Friday, September 25, 2015

Space...The Final Frontier?

I've been giving a lot of thought over the last six months or so around how we create, make, repurpose, reimagine, and generally use space in our schools in to enhance student learning. At the beginning of my thinking, I sought out books to read, and one of the first I came across was make space: How to Set the Stage for Creative Collaboration: 


As soon as I read an excerpt online from David Kelley's introduction ("Regardless of whether it's a classroom or the offices of a billion-dollar company, space is something to think of as instrument for innovation and collaboration"), I knew I had to order it.

Once the book arrived and I began to dive into it, I realized it had potential beyond giving me some start-up ideas. While it is full of relatively inexpensive hacks for furniture, tools, walls, and overall design, it led me to think about how we might be able to enlist and engage our kids in crafting some of the ideas in the book. Over the summer, I began a conversation with one of our high school teachers around integrating some of the desk and table designs into his Bench Woods class, in order to create "collaborative furniture" for our own use. We are continuing those conversations in anticipation of the second semester start of the class, and I am thrilled at what our students may decide to produce.

Of course, on the other end of the spectrum, a lot of collaborative furniture and space design is commercially available. For example, we have a brand new Active Learning Center at Northern High School, made possible through a grant from Steelcase:


Designated for primary use by our district-wide STEM Academy, during non-STEM time the space is open to other staff and students as a collaborative learning space.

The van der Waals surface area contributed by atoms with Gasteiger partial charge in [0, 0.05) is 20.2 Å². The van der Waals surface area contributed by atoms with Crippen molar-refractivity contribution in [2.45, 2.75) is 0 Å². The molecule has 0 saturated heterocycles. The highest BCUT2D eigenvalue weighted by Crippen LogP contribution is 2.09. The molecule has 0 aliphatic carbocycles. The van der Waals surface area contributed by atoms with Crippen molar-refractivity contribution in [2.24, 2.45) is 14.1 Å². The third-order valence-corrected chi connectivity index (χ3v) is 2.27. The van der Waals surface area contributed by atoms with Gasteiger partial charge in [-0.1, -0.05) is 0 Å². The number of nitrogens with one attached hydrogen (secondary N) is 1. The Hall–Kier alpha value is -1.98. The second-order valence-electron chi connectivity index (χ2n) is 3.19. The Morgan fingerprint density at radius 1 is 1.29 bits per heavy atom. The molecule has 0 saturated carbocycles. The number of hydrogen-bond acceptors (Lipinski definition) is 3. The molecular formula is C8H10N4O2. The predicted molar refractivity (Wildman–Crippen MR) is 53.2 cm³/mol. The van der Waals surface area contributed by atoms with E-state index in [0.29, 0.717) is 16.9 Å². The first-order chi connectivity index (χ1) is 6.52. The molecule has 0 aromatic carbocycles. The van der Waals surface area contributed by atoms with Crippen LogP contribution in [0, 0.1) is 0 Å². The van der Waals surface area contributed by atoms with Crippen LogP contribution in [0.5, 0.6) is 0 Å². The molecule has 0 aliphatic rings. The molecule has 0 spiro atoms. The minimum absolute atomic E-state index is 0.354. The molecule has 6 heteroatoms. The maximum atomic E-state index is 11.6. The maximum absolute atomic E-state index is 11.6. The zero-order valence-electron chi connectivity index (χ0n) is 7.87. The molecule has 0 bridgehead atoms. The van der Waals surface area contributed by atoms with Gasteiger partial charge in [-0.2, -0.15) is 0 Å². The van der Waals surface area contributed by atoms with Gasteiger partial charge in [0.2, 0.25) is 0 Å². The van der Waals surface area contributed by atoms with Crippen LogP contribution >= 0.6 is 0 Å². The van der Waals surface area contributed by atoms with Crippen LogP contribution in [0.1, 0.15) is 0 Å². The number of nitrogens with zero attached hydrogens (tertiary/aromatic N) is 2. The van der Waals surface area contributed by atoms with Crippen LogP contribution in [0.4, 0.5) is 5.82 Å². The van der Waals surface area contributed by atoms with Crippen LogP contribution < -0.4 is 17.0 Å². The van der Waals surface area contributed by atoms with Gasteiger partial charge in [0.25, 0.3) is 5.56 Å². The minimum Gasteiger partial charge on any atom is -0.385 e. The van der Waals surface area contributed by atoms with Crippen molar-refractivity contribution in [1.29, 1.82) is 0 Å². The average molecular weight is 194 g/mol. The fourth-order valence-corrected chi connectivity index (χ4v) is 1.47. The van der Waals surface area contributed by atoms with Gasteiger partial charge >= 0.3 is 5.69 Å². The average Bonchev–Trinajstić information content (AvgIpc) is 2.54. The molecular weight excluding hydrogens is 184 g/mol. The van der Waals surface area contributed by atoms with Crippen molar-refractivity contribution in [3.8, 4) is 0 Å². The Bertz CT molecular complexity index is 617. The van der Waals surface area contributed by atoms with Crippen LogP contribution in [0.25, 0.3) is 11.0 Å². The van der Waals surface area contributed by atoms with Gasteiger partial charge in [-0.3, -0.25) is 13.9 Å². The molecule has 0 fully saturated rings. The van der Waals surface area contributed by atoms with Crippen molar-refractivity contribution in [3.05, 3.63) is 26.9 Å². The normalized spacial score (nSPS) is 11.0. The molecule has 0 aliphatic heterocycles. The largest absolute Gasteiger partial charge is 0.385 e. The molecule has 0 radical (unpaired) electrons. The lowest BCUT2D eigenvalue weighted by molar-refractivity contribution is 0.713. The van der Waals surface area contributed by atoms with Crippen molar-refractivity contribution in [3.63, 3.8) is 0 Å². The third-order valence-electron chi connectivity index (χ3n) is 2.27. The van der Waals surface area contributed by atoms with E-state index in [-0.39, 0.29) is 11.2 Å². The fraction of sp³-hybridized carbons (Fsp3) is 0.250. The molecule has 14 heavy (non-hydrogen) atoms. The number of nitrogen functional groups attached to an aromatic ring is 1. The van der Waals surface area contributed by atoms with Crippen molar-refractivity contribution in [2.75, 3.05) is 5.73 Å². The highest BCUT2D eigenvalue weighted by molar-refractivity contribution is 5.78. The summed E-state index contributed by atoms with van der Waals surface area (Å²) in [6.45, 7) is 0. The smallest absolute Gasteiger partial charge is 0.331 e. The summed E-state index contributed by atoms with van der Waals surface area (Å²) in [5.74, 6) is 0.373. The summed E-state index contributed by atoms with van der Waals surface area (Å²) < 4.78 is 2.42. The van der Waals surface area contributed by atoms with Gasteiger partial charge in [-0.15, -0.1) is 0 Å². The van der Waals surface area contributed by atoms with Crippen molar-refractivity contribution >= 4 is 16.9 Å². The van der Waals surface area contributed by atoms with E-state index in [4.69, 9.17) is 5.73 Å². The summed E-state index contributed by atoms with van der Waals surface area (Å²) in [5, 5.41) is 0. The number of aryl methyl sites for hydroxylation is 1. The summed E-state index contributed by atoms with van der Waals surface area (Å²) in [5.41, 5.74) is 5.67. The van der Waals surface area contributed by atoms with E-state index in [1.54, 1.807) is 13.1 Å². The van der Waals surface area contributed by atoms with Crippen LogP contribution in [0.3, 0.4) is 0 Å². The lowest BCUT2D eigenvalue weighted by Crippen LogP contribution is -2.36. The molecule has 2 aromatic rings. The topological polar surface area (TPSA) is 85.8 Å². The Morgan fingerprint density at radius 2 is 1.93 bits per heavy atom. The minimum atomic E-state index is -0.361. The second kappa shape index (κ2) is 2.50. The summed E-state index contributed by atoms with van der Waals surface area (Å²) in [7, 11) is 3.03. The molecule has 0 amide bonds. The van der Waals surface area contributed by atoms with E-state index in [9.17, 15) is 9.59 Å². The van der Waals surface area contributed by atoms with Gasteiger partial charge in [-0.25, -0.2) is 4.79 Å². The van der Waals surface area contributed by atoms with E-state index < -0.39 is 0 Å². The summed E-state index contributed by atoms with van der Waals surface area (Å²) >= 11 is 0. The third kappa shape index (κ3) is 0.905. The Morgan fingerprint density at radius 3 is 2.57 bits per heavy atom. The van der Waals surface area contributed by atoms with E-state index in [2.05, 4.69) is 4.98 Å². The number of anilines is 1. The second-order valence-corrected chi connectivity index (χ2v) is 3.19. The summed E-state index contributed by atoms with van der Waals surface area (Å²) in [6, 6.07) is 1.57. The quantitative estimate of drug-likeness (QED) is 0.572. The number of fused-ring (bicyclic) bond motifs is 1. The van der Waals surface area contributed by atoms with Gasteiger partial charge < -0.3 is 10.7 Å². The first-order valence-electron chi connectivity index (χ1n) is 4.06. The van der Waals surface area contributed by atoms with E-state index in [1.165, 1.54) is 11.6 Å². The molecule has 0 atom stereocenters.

Somewhere in the middle between making your own space from the ground up and receiving a grant, many of our principals and teachers are bringing their imaginations together to create space with the desired effect of enhancing student learning. For example, Eastern High School is repurposing a classroom as its Innovation Room. Orchard View Elementary is doing the same and enlisting students to co-create a Learning Studio at the end of the 6th grade hallway. In Central Middle School, a portion of a conference room in the vicinity of the front office has been outfitted as a filming "booth" area for teachers to record themselves as they talk about their love for a recently-read book, which is then available for later viewing:


Directions for the talk as well as camera use are posted so that teachers are able to be self-sufficient.







These are just a few of what I am sure are many innovative uses of space in our district.

My current energy is directed at repurposing a classroom at Collins Elementary as our Center for Innovators Design Thinking Studio. I saw the space this week for the first time:


While we need to clear it out before we can see its full raw potential, I am thrilled on so many levels: How might we engage the Collins community of learners with design thinking? How might we use the space to bring in high school students and ask them to explore new possibilities in the secondary experience? How might we invite in our Destination: Innovation grant recipients to leverage their learning?

Finally, I am also mindful of Dr. Marzano's considerations within Design Question 6 of creating physical conditions that facilitate and support effective teaching and learning. What will be the primary patterns of movement? What do you want learners to see when they enter and leave the room? How much empty space needs to be set aside for later use? How will you organize storage and access to materials? What seating arrangements best encourage discussion and productive interaction? Can eye contact be made with each learner? All of these important questions and more will shape the learning environment in our Design Thinking Studio.

Join the conversation...
How are you intentionally using space to enhance student learning? What might be some ideas you have to create collaborative learning environments? Why is this an important topic for us to dialogue around?

As always, thanks for reading, thinking, and conversing.
JLW